A Firefighter’s Steamer
(Page 4 of 10)
Next, permits were required because it is exactly 6 inches over width.
The trucking company did a great job, and one day later it rolled into my driveway. I thought I was prepared to roll it off and had a forklift there to, once again, raise the firebox end and roll it off. No dice. The forklift wasn’t big enough to do the job. So I brought out a John Deere MFWD tractor to drag it off. Still no dice. The driver was a patient man and the bill had been agreed on in advance.
I figured the next best thing would be to start the disassembly of the stuck parts right then and there. So, that’s what we did. Fortunately, we found in short order that the rear wheels would move, and by disengaging the drive gears from the spur gears we could roll the engine back. And that’s how we discovered that all the drive engine parts were totally rusted together. But the first step was complete, the Case now sat outside of my shop. Little did I realize it would sit in that spot for the next two years!
It wasn’t that I didn’t work on the 1912 75 HP Case; in fact, it was just the opposite. From the day it arrived, it seemed that I was working on the engine. I quickly found there were many times that two or more people were required to disassemble something, and one of the real charms of these old pieces of iron surfaced – folks just loved to help.
Whether it was a neighbor who came by or the UPS man seeing me struggle with a heavy part, it seemed there was always a helping hand when it was needed. Along with the hand usually came a story and 10 minutes of work could easily become an hour, but that was part of the fun. Very little of the restoration would have happened were it not for the chance meeting of a true steamer’s friend.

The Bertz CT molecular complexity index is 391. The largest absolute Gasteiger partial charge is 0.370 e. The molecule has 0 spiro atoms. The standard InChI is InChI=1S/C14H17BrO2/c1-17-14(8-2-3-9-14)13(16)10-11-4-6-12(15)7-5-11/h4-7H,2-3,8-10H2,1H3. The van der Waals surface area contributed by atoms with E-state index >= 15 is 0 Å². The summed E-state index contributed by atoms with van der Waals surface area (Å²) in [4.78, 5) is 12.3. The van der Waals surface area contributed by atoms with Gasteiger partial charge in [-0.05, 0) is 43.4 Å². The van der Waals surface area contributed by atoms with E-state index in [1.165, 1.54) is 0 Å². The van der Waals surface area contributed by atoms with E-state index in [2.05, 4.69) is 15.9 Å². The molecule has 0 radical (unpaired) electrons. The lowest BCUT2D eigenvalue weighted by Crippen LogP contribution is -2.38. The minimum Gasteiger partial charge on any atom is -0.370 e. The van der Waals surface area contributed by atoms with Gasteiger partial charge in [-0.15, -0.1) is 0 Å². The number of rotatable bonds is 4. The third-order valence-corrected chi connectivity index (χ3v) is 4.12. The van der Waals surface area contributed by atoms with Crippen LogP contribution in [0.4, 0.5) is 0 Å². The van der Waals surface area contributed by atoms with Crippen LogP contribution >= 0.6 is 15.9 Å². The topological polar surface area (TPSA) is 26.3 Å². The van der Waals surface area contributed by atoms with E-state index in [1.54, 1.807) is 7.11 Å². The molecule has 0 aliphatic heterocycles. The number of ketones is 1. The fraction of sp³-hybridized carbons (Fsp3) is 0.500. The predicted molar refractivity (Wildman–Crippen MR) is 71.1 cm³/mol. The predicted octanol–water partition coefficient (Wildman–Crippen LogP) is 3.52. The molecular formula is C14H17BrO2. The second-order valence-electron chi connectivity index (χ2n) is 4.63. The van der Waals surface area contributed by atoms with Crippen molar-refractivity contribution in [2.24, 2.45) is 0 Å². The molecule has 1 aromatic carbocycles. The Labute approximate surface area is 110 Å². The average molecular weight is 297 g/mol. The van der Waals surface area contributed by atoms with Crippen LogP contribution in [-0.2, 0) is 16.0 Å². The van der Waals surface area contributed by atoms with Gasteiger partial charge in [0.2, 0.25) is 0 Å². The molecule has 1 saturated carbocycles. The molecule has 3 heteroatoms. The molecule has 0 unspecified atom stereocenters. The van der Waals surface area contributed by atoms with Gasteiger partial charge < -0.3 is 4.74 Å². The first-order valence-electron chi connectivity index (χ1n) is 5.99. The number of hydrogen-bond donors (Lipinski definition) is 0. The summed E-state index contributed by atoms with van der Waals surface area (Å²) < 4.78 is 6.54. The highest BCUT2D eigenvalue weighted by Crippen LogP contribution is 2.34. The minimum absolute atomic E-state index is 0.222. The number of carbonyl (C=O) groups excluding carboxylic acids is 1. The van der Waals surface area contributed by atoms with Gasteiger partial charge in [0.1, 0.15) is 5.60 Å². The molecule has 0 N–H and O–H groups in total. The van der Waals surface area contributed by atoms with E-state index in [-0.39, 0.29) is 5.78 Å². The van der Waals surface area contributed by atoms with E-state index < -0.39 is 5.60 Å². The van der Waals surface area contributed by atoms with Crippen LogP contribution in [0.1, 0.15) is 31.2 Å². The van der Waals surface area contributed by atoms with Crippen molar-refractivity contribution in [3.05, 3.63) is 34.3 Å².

When I purchased the Case I flew to Billings, Mont., and on my way from the airport we drove by the D&H Spring shop. I noticed a variety of steamers sitting outside and stopped to meet the owner, Corky Staudinger. How fortunate I chanced upon Corky, for he was the catalyst that sparked the whole restoration effort. I had never worked on a steam engine before. In fact, in southern Oregon they are a pretty rare item and I had seen only one or two actually under power before. Although I had worked on many pieces of farm equipment, I found this one a bit intimidating. Obviously all the running gear had to come off, but I had no idea where to start.
I called D&H and in no time Corky had me squared away. Bit by bit I disassembled it all, from flywheel to flues. In fact, I found out, unlike modern steel, if something was stuck I couldn’t just apply more force. When I tried that on the old Case, things simply bent or broke. Even bolts as thick as my thumb sheared off if I used a big enough cheater bar to make them move. So the steamer taught me the lesson that Corky had first spoken about – patience, and lots of it.
Over time, though, it slowly became a pile of parts and after a few months I had boxes of parts ready to send to Corky. You can probably imagine how anxious I was to get the parts back, but it took more patience (about a year’s worth) before all the pieces arrived. Corky had resleeved the cylinder, machined new surfaces on the valve box and balance valve, and rebuilt the governor. He rebuilt the cross slide and machined a new piston rod. He also calibrated the oiler and sent along a half dozen replacement spokes for the rear wheels. But the most important thing Corky did was share his experience and the right attitude to adopt when taking on a project like this, and I thank him for that.
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